this could be any bar in the world, even though it’s on Amsterdam St. in New York, with tan and dark brown floor tiles, posters of Madeleine Peyroux, young men with slicked-back hair dressed in blazers even in the summer, sipping drinks under dim lights. Three plasma televisions hang above the bar, all of them off. Years from now I’ll try to remember the pale white woman playing saxophone, accompanied by a guy on bass. He might be as tall as any building in Manhattan, with a face that stretches outside of the bar. I’ll try to remember the sound of the woman’s voice sitting behind me, and already I think I never will. This is the kind of place that when you look for it again, it’s gone, closed down, a myth nobody ever heard of, and if you do find it, it’s not the same. I’ll wonder why I don’t go back and then I’ll remember that I haven’t seen it since. It’ll become one of those places I think about going to again, but never will.
The band plays across from the restrooms, and I imagine they’re from Delaware or someplace. They’ve been traveling for years, getting by on Taco Bell’s dollar menu and sleeping in rented vans. New York is one of their last stops. I watch them play from a reflection on a television screen to my right. I pretend they’re on live TV performing for audiences around the world or instead they’re just part of a movie: a scene transitioning to a spy sitting alone at the bar drinking a whiskey sour.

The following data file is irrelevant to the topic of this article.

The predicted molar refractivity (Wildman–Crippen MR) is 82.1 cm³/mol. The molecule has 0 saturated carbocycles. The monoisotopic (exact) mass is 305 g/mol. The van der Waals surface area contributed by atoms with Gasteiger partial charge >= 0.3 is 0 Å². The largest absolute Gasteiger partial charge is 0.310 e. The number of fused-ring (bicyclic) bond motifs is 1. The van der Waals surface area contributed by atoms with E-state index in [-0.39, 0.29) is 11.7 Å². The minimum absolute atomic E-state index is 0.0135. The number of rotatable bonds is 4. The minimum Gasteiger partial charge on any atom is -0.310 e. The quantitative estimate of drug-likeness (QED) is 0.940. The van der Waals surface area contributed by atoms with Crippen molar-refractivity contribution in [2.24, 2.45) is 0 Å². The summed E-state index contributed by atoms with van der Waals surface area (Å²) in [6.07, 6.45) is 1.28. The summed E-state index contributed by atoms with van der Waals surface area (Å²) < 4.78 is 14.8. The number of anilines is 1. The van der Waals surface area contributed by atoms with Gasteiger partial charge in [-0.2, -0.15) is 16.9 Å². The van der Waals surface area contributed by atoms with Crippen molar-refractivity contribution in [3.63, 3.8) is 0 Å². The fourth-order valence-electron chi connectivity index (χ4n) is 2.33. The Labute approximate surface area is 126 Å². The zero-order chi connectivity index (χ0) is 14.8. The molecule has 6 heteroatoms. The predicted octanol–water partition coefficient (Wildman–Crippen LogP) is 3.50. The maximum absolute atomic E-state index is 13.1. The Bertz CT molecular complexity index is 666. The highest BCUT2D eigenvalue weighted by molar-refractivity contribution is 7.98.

The bartender is a tall milky-blonde. After seeing my Texas driver’s license she calls me Buck. I think she’s cute until my third drink. A chubby man sits next to me. He has dark curly hair, thin square glasses, and pouty lips. He snaps his fingers and taps the counter. Though I’ve said nothing to him all night, I feel we are friends and I feel safe to say that. He scats along to the soft music and his body spasms when the drummer goes into a solo. I place him as a physics instructor who dreamed of being a musician, but maybe now at forty-something he doesn’t think it’ll ever happen. I want to snap my fingers with him and say, doobie woobie woo, but instead I raise my whiskey sour to him and say, “You’re going the distance.”
He nods with an enthusiastic smile as if to declare, “This kid gets it.”
In the television above I see my reflected darkly-double. Behind me sits a group of girls just shy of being silhouettes drinking what looks like antifreeze on ice in long glasses. I give myself a slight salute while trying not to make it obvious. I’m a character in a movie, I think. I look at the girls through the screen. One has amber skin, I’m sure, and wavy hair pulled up in a bun with a few strands hanging down on the side of her face. In the movie, in the TV, this is where we’d fall in love. She wears lip-gloss that doesn’t fade when she drinks. I can see it even through the LCD screen. She talks and laughs, and although I can’t see the details clearly I can tell that her nose crinkles up a bit like a hissing cat.
The saxophone player’s voice speaks into the microphone, “Here’s a classic, y’all. Satin Doll.” Everyone claps except the man next to me who snaps his fingers and sings, “Doobie doo doobie.”